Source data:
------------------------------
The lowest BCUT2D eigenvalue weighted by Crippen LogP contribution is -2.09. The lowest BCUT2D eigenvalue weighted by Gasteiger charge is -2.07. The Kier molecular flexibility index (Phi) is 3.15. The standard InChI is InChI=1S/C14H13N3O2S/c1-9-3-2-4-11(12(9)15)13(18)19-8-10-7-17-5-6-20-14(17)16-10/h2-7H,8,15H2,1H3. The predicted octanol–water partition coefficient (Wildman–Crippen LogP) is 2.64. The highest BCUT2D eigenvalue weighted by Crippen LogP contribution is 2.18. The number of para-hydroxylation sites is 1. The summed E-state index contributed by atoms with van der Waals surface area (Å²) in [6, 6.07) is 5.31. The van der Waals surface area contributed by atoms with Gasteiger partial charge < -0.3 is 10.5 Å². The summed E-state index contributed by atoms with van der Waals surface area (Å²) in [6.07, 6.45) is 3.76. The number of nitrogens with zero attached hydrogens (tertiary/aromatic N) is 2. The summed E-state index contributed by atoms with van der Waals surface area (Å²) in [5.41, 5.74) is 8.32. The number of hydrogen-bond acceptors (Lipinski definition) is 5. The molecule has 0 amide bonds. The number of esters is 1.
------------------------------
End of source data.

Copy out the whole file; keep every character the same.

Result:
The lowest BCUT2D eigenvalue weighted by Crippen LogP contribution is -2.09. The lowest BCUT2D eigenvalue weighted by Gasteiger charge is -2.07. The Kier molecular flexibility index (Phi) is 3.15. The standard InChI is InChI=1S/C14H13N3O2S/c1-9-3-2-4-11(12(9)15)13(18)19-8-10-7-17-5-6-20-14(17)16-10/h2-7H,8,15H2,1H3. The predicted octanol–water partition coefficient (Wildman–Crippen LogP) is 2.64. The highest BCUT2D eigenvalue weighted by Crippen LogP contribution is 2.18. The number of para-hydroxylation sites is 1. The summed E-state index contributed by atoms with van der Waals surface area (Å²) in [6, 6.07) is 5.31. The van der Waals surface area contributed by atoms with Gasteiger partial charge < -0.3 is 10.5 Å². The summed E-state index contributed by atoms with van der Waals surface area (Å²) in [6.07, 6.45) is 3.76. The number of nitrogens with zero attached hydrogens (tertiary/aromatic N) is 2. The summed E-state index contributed by atoms with van der Waals surface area (Å²) in [5.41, 5.74) is 8.32. The number of hydrogen-bond acceptors (Lipinski definition) is 5. The molecule has 0 amide bonds. The number of esters is 1.